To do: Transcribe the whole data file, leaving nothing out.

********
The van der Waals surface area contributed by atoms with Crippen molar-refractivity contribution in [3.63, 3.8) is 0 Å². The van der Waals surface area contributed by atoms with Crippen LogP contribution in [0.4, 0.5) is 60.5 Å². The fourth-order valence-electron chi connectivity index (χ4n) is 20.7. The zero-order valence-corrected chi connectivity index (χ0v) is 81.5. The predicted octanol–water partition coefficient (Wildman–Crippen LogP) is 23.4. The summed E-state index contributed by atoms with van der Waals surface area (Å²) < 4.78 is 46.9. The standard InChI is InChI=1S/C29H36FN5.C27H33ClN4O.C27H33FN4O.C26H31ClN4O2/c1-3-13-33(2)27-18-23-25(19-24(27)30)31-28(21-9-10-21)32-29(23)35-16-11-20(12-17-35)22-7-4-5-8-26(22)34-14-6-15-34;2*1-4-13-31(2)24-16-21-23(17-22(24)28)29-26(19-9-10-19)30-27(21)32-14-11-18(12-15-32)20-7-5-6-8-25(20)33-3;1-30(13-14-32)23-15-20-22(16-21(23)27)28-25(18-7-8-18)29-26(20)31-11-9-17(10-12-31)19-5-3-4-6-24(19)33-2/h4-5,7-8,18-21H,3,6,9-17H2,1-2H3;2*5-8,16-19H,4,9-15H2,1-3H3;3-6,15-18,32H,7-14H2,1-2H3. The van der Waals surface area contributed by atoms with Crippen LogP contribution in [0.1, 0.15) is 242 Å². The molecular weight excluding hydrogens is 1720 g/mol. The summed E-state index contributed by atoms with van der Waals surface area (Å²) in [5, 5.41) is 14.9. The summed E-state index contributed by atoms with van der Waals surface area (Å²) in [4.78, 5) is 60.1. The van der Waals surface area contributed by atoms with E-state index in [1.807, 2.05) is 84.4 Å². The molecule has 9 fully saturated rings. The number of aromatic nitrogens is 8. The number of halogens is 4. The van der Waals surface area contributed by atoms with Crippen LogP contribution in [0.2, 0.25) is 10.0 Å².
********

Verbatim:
The van der Waals surface area contributed by atoms with Crippen molar-refractivity contribution in [3.63, 3.8) is 0 Å². The van der Waals surface area contributed by atoms with Crippen LogP contribution in [0.4, 0.5) is 60.5 Å². The fourth-order valence-electron chi connectivity index (χ4n) is 20.7. The zero-order valence-corrected chi connectivity index (χ0v) is 81.5. The predicted octanol–water partition coefficient (Wildman–Crippen LogP) is 23.4. The summed E-state index contributed by atoms with van der Waals surface area (Å²) < 4.78 is 46.9. The standard InChI is InChI=1S/C29H36FN5.C27H33ClN4O.C27H33FN4O.C26H31ClN4O2/c1-3-13-33(2)27-18-23-25(19-24(27)30)31-28(21-9-10-21)32-29(23)35-16-11-20(12-17-35)22-7-4-5-8-26(22)34-14-6-15-34;2*1-4-13-31(2)24-16-21-23(17-22(24)28)29-26(19-9-10-19)30-27(21)32-14-11-18(12-15-32)20-7-5-6-8-25(20)33-3;1-30(13-14-32)23-15-20-22(16-21(23)27)28-25(18-7-8-18)29-26(20)31-11-9-17(10-12-31)19-5-3-4-6-24(19)33-2/h4-5,7-8,18-21H,3,6,9-17H2,1-2H3;2*5-8,16-19H,4,9-15H2,1-3H3;3-6,15-18,32H,7-14H2,1-2H3. The van der Waals surface area contributed by atoms with Crippen LogP contribution in [0.1, 0.15) is 242 Å². The molecular weight excluding hydrogens is 1720 g/mol. The summed E-state index contributed by atoms with van der Waals surface area (Å²) in [5, 5.41) is 14.9. The summed E-state index contributed by atoms with van der Waals surface area (Å²) in [4.78, 5) is 60.1. The van der Waals surface area contributed by atoms with E-state index in [1.807, 2.05) is 84.4 Å². The molecule has 9 fully saturated rings. The number of aromatic nitrogens is 8. The number of halogens is 4. The van der Waals surface area contributed by atoms with Crippen LogP contribution in [0.2, 0.25) is 10.0 Å².